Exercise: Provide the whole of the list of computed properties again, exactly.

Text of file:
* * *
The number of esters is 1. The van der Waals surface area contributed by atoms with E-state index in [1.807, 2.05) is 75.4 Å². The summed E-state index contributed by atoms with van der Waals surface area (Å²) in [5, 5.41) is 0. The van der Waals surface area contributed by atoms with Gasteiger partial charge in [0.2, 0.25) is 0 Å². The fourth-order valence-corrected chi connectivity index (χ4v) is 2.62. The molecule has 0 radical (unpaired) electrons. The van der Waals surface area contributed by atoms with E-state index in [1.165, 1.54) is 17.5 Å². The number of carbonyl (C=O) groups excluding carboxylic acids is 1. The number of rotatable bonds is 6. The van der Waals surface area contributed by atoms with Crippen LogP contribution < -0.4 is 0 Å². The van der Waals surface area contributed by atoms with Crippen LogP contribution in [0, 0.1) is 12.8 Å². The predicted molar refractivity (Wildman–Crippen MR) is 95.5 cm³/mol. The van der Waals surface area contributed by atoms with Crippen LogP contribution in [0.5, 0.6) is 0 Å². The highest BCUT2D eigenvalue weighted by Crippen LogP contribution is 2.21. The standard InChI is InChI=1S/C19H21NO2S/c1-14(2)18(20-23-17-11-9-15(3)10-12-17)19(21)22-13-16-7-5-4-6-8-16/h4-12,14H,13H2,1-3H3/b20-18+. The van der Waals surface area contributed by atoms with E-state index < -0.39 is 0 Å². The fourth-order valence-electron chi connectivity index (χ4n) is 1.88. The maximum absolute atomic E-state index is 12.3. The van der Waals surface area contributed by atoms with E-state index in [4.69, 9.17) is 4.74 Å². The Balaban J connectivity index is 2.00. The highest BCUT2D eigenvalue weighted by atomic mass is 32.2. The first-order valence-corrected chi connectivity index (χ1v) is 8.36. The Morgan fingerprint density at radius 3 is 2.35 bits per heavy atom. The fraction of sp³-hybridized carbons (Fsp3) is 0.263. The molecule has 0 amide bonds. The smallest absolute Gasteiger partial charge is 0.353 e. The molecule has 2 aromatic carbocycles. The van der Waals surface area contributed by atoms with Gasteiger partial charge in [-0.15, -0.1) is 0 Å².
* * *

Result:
The number of esters is 1. The van der Waals surface area contributed by atoms with E-state index in [1.807, 2.05) is 75.4 Å². The summed E-state index contributed by atoms with van der Waals surface area (Å²) in [5, 5.41) is 0. The van der Waals surface area contributed by atoms with Gasteiger partial charge in [0.2, 0.25) is 0 Å². The fourth-order valence-corrected chi connectivity index (χ4v) is 2.62. The molecule has 0 radical (unpaired) electrons. The van der Waals surface area contributed by atoms with E-state index in [1.165, 1.54) is 17.5 Å². The number of carbonyl (C=O) groups excluding carboxylic acids is 1. The number of rotatable bonds is 6. The van der Waals surface area contributed by atoms with Crippen LogP contribution < -0.4 is 0 Å². The van der Waals surface area contributed by atoms with Crippen LogP contribution in [0, 0.1) is 12.8 Å². The predicted molar refractivity (Wildman–Crippen MR) is 95.5 cm³/mol. The van der Waals surface area contributed by atoms with Crippen LogP contribution in [0.5, 0.6) is 0 Å². The highest BCUT2D eigenvalue weighted by Crippen LogP contribution is 2.21. The standard InChI is InChI=1S/C19H21NO2S/c1-14(2)18(20-23-17-11-9-15(3)10-12-17)19(21)22-13-16-7-5-4-6-8-16/h4-12,14H,13H2,1-3H3/b20-18+. The van der Waals surface area contributed by atoms with E-state index < -0.39 is 0 Å². The fourth-order valence-electron chi connectivity index (χ4n) is 1.88. The maximum absolute atomic E-state index is 12.3. The van der Waals surface area contributed by atoms with E-state index in [4.69, 9.17) is 4.74 Å². The Balaban J connectivity index is 2.00. The highest BCUT2D eigenvalue weighted by atomic mass is 32.2. The first-order valence-corrected chi connectivity index (χ1v) is 8.36. The Morgan fingerprint density at radius 3 is 2.35 bits per heavy atom. The fraction of sp³-hybridized carbons (Fsp3) is 0.263. The molecule has 0 amide bonds. The smallest absolute Gasteiger partial charge is 0.353 e. The molecule has 2 aromatic carbocycles. The van der Waals surface area contributed by atoms with Gasteiger partial charge in [-0.15, -0.1) is 0 Å².